On 11 March 2020, the ICJ co-hosted a panel discussion and an exhibition entitled “Committed to Memory: The Disappeared and Those They Left Behind.”
The event was held to mark the 16th anniversary of the enforced disappearance of a prominent lawyer and human rights defender Somchai Neelapaijit and other individuals who were subject to apparent enforced disappearance and whose fates remain unknown.
The event was held at Bangkok Art and Cultural Centre (BACC). More than 100 participants attended the event.
Opening remarks were delivered by Jenni Lundmark, Programme Officer, Delegation of the European Union to Thailand, and Associate Professor Dr. Gothom Arya, Adviser of the Institute of Human Rights and Peace Studies at Mahidol University.
Jenni Lundmark highlighted the European Union’s commitment to address torture and enforced disappearance and urged the Thai Parliament to pass pending anti-torture and enforced disappearance legislation without undue delay. Associate Professor Dr. Gothom called on the public to preserve the memory of the Thai persons who were victims enforced disappeared as well as many others whose disappearance were not recorded. He also encouraged the establishment of a network of victims of enforced disappearances to strengthen their advocates’ ability.
The event also featured photos and personal belongings of victims or potential victims of enforced disappearance, including: Somchai Neelapaijit, Thanong Po-Arn, Porlajee “Billy” Rakchongcharoen, Kamol Laosophaphan, Jahwa Jalo, Surachai Danwattananusorn, Siam Theerawut and Den Khamlae. For some of these cases, there has been a failure of authorities to conduct a prompt, effective, impartial and independent investigation into their cases. During the event, family members of the victims described stories from photos and personal belongings of the “disappeared” that were exhibited.
The panel discussion focused on progress of the investigations into enforced disappearances and evaluated the progress in developing legislation in Thailand to address this critical issue. The speakers included Angkhana Neelapaijit, wife of Somchai Neelapaijit; Thipwimon Sirinupong, lawyer who is representing Porlajee “Billy” Rakchongcharoen’s family; and Sanhawan Srisod, ICJ’s legal adviser.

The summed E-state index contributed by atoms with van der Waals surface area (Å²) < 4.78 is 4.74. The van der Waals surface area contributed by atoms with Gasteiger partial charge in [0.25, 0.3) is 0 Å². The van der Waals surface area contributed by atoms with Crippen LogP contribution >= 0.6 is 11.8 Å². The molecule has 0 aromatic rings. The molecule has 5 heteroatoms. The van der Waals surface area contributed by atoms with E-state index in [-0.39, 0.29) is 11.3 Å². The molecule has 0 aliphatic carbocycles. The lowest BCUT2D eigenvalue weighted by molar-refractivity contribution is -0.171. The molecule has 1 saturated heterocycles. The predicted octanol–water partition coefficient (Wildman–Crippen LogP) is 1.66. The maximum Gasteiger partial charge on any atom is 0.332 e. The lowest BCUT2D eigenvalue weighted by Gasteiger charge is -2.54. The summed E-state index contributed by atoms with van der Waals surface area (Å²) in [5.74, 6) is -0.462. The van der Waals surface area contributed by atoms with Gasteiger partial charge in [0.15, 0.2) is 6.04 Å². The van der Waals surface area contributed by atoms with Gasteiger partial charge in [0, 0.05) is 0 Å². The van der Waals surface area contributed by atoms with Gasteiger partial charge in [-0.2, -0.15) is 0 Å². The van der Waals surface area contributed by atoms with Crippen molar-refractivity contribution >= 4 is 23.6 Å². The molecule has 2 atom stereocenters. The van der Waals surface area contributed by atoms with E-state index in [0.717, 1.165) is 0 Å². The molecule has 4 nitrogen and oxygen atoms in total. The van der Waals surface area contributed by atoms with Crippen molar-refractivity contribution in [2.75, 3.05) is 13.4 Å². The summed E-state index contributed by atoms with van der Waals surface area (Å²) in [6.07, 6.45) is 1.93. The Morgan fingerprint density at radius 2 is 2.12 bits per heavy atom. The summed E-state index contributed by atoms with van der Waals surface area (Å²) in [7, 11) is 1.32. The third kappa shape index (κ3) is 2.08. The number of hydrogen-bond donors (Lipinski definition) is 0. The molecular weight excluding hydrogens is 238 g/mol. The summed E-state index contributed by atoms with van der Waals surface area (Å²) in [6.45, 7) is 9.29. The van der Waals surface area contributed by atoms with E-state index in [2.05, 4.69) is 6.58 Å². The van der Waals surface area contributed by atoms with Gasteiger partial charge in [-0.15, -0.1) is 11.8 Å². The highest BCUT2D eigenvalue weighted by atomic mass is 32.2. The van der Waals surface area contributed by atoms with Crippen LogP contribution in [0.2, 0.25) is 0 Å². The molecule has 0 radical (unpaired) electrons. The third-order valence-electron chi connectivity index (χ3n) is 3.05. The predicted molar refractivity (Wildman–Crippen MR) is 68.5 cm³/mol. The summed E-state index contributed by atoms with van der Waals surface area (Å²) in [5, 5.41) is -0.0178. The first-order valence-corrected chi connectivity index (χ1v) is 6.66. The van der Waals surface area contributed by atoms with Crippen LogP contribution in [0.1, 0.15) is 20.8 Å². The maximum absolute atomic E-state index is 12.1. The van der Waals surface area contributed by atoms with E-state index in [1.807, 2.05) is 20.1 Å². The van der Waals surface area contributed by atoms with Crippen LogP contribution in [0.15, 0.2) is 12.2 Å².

During the discussion, speakers expressed concern at the recurrent delays in the amendment and enactment of the law against torture and enforced disappearance which will be critical for ensuring accountability and justice for victims of enforced disappearance. They also regretted that the latest Draft Act, after several rounds of revisions and public hearings, still had not addressed many of the principal shortcomings which the ICJ and other stakeholders and experts have indicated need necessarily be amended in order to bring the law into line with Thailand’s international human rights obligations.
The key concerns include the incomplete definitions of the crimes of enforced disappearance, the absence of provisions concerning the continuous nature of the crime of enforced disappearance and statute of limitations for torture and enforced disappearance crimes, and the inadequacy of provisions concerning safeguards against enforced disappearances.
Somchai was stopped at a Bangkok roadside on 12 March 2004 and pulled from his car by a group of men. He has not been seen since.
At the time, Somchai was defending clients from Thailand’s restive southern provinces who were accused of attacking a military base as part of the ongoing insurgency in the region. Somchai had alleged police tortured the Muslim suspects.
Since 19 July 2005, DSI has spent more than 14 years and eight months investigating the enforced disappearance of Somchai Neelapaijit. However, there is little information in the public domain regarding its progress.
From 1980 to May 2019, the UN Working Group on Enforced or Involuntary Disappearances has recorded and transmitted 90 cases of alleged enforced disappearance to Thailand. Currently, 79 cases remain outstanding.
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